The Final Straw

Disclaimer: this story includes fictional names and is loosely based off of real events. The truth of plastic straws, however, is 100 percent true. 

For Saint Clair Shores sophomore Elena Bozeman, she believed she had mastered the art of being a diehard, college town environmentalist--at least until goals were challenged during a Thursday excursion to the Bird Bar and Grill.

Her companions for the evening, Royal Oak junior Iris Scott, Houghton senior Lucy Denali and West Bloomfield senior Eric Denver all considered themselves student environmentalists and wildlife advocates. Of course, they were the type of conservationists who enjoyed the occasional $2 well drink specials, but each said they were tree huggers in every possible way.

Bozeman, crammed on a bench, couldn’t resist sighing at the not-so-green setting unfolding vivaciously around them. If one stared closely enough, they could notice her slipping the “No Fur” button into the deepest corner of her front pocket, despite occupying a tendency for always wearing it on her chest with ultimate self-assurance.

She glances over at Denali, who had proudly done things the “bohemian way” and smoked two grams of the Apollo 13 hybrid marijuana strain before floating into the bar.

While her friend very openly dreams of engulfing a veggie dog at the late-night hot dog restaurant nextdoor, Bozeman can’t help but ask, “are we in the wrong here?”  

Denali’s literal red-tainted vision is inclined toward Denver’s cup of vodka with sprite, absorbing the image of wrinkly plastic and the black straw promising to haunt the world for up to 200 years before ever being eligible for decomposing.

As “7 rings” by Ariana Grande plays in the background, Bozeman plays a video by Texas A&M University marine biologist Christine Figgener.

Suiting to the major issue bothering the group the most, it is the video of a sea turtle with a 10-12 centimeter plastic straw plunged into its nose in Costa Rica.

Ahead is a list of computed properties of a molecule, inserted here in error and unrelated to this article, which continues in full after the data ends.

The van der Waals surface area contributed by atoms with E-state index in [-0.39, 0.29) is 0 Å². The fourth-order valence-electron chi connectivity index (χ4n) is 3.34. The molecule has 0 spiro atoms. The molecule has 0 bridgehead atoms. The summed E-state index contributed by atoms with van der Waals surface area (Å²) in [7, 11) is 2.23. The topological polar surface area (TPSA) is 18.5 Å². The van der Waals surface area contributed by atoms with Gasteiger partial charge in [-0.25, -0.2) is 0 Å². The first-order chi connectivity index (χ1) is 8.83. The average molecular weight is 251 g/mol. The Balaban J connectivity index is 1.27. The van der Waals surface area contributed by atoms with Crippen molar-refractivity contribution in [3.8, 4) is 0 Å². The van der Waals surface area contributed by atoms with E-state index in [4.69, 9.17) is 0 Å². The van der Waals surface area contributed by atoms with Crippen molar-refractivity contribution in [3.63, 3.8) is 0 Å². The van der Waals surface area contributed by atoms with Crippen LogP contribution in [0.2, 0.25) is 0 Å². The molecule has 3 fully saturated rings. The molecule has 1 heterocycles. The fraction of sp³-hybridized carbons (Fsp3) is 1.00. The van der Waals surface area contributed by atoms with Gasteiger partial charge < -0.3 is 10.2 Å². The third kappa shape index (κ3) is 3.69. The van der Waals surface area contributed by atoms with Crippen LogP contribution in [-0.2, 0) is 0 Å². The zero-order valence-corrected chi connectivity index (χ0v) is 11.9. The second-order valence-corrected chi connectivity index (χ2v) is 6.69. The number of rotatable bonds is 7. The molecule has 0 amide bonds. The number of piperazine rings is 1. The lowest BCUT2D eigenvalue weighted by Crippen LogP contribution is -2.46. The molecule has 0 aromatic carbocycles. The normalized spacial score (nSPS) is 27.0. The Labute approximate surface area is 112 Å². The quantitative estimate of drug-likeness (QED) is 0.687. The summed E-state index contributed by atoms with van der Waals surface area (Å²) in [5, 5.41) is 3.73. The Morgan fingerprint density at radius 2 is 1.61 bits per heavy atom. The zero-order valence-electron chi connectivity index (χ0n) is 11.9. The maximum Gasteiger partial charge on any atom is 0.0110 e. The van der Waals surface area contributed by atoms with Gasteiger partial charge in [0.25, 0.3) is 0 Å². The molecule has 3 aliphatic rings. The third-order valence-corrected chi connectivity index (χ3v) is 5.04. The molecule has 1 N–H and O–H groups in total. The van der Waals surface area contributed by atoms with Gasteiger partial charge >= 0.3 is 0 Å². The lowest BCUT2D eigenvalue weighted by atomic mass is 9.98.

A 22-year old male with pink flamingo shorts and a bicep tattoo of black-and-white jaguar mangling a dog tag showcasing the words “family first” asks the table what they were watching.

When told it was a video which has matured into a campaigning device aiming to eliminate the massive purchasing and use of single-use, non-biodegradable plastics, specifically straws, he chuckles, takes a prolonged sip from his straw and squawks “I was hoping it was porn.”

Bozeman said she has no other choice than to seek the safest haven to exist in a crowded, dimly lit bar at 10:36 p.m.: the women’s bathroom.

“Oh my god, you need to stop,” Scott said, while trying to remove her straw from her tequila sunrise and to place it in the back pocket of her distressed jeans.

As Bozeman shoves her platinum hair into a sloppy bun, she allows herself to wonder if she should stop questioning and brutally critiquing herself as an environmentalist.

She later revealed thinking, “well, haven’t I done everything I possibly could?”

Bozeman is studying sustainability and environmental policy with a minor in environmental science and has been a disciplined vegan since she was 13-years old. She is a hired college and concert representative for People for the Ethical Treatment of Animals (PETA), always drinks out of a reusable water bottle and pays $45 monthly to have a recycling bin stationed at her off-campus house.

“I feel like there are some key rules to remember if you’re going to walk around as an environmentalist on campus,” she said.

The rules she listed included:

  • Never wear fur or invest in fur-made products

  • Always use reusable water bottles and reusable bags for shopping

  • Make genuine and effective effort to purchase items from thrift and second-hand stores

  • Keep any consumption of meat or animal-originating products at an absolute minimum

  • Recycle at all and any costs

  • Acknowledge and shame plastic products as being the absolute worst

According to the Plastic Pollution Coalition, an estimated 500 million plastic straws are used each day in the United States, inevitably contributing to the 8.5 million metric tons of plastic debris discovered annually in oceans.

The Ocean Conservancy, a nonprofit environmental advocacy group based in Washington, D.C. provided plastic straws ultimately exist and serve as the fifth most frequently scavenged items on beaches, with a non-biodegradable lifespan set to surpass any human life.

Despite these truths, the group of environmentalists still found themselves at the type of bar where jars filled airtight with plastic, non-decomposable sit in pairs at every table.

They wander back to the table and stare into their cups of declining alcohol--two straws in each of them.

“Maybe we’re all just posers,” Denver said, taking another sip and staring down at his lap.